Owners and contractors beware! The warranty you get may not be what you bargained for.
Many construction contracts, including widely used industry form contracts, contain two distinct warranties, a general warranty and a call-back warranty. For example, the general warranty contained in the American Institute of Architects, AIA Document A201 – 2007, General Conditions of the Contract of Construction, … Continue Reading… Continue Reading
State Finance Law §137, modeled after the federal Miller Act, the father of all public project-bonding statutes, requires general contractors on most public works projects to purchase payment bonds. Unlike a construction performance bond, which guarantees that construction work will be completed as per the terms of the contract, a construction payment bond is meant to protect an owner … Continue Reading… Continue Reading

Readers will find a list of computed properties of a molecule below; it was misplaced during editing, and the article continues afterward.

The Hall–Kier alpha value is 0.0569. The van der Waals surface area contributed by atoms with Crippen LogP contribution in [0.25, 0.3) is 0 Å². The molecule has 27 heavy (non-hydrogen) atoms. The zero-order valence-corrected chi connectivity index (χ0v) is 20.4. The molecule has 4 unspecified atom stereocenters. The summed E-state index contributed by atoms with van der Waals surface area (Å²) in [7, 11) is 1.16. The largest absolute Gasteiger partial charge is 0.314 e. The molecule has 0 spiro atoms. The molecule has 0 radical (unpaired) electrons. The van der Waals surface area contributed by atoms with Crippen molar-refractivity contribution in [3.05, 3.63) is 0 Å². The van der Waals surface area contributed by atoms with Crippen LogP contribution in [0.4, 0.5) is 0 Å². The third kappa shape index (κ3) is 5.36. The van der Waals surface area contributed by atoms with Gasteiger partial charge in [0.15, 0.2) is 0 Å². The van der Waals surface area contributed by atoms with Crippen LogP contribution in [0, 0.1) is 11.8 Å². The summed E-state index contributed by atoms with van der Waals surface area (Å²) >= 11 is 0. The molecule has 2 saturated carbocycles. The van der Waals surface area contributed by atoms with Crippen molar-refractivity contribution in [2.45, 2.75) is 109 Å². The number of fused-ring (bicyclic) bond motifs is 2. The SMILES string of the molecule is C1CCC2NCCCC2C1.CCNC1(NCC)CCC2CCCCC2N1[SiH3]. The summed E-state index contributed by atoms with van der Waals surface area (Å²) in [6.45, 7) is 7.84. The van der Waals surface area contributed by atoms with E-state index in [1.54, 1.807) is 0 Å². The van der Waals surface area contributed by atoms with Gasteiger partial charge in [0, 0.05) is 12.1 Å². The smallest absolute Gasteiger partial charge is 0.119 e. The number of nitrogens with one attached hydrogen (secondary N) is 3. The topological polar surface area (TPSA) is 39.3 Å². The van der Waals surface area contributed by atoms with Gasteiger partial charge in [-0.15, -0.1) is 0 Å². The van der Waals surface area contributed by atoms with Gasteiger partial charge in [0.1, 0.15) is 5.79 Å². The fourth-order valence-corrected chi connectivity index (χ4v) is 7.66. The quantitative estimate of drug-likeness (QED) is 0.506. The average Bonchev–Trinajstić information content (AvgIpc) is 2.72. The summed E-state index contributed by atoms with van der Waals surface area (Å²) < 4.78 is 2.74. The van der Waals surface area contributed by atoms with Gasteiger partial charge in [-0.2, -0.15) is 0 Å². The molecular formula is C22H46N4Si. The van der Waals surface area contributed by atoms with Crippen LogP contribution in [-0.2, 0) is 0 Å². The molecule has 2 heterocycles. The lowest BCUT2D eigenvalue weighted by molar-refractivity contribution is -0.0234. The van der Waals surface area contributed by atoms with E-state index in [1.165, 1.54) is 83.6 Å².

“No-damages-for-delay” or “exculpatory” clauses in construction contracts between owners and general contractors are designed to protect owners from exposure caused by the delays that often occur on construction projects. Contractors and subcontractors, in turn, often include such clauses to protect themselves from like exposure.
The Court of Appeals generally affirmed the enforceability of such clauses more than 25 years ago … Continue Reading… Continue Reading